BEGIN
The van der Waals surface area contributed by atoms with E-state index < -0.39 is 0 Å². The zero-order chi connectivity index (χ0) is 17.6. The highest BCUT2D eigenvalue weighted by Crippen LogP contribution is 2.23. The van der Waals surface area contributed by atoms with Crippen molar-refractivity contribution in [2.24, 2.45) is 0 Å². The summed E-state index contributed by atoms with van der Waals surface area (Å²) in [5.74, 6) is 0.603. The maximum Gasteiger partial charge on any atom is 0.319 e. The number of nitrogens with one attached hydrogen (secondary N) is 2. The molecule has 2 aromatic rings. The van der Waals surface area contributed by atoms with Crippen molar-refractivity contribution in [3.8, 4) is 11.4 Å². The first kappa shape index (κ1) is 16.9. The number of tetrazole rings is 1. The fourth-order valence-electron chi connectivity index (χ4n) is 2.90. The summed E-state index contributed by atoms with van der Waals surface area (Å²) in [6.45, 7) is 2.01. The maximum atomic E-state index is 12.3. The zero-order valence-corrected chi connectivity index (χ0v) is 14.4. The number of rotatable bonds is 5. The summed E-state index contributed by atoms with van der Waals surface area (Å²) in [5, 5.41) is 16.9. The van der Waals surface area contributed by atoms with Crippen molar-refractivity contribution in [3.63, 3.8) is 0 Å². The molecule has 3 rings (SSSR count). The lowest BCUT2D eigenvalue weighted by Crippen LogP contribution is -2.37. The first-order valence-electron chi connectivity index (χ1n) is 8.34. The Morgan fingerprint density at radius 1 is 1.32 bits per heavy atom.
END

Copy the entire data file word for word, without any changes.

The van der Waals surface area contributed by atoms with E-state index < -0.39 is 0 Å². The zero-order chi connectivity index (χ0) is 17.6. The highest BCUT2D eigenvalue weighted by Crippen LogP contribution is 2.23. The van der Waals surface area contributed by atoms with Crippen molar-refractivity contribution in [2.24, 2.45) is 0 Å². The summed E-state index contributed by atoms with van der Waals surface area (Å²) in [5.74, 6) is 0.603. The maximum Gasteiger partial charge on any atom is 0.319 e. The number of nitrogens with one attached hydrogen (secondary N) is 2. The molecule has 2 aromatic rings. The van der Waals surface area contributed by atoms with Crippen molar-refractivity contribution in [3.8, 4) is 11.4 Å². The first kappa shape index (κ1) is 16.9. The number of tetrazole rings is 1. The fourth-order valence-electron chi connectivity index (χ4n) is 2.90. The summed E-state index contributed by atoms with van der Waals surface area (Å²) in [6.45, 7) is 2.01. The maximum atomic E-state index is 12.3. The zero-order valence-corrected chi connectivity index (χ0v) is 14.4. The number of rotatable bonds is 5. The summed E-state index contributed by atoms with van der Waals surface area (Å²) in [5, 5.41) is 16.9. The van der Waals surface area contributed by atoms with Crippen molar-refractivity contribution in [3.63, 3.8) is 0 Å². The molecule has 3 rings (SSSR count). The lowest BCUT2D eigenvalue weighted by Crippen LogP contribution is -2.37. The first-order valence-electron chi connectivity index (χ1n) is 8.34. The Morgan fingerprint density at radius 1 is 1.32 bits per heavy atom.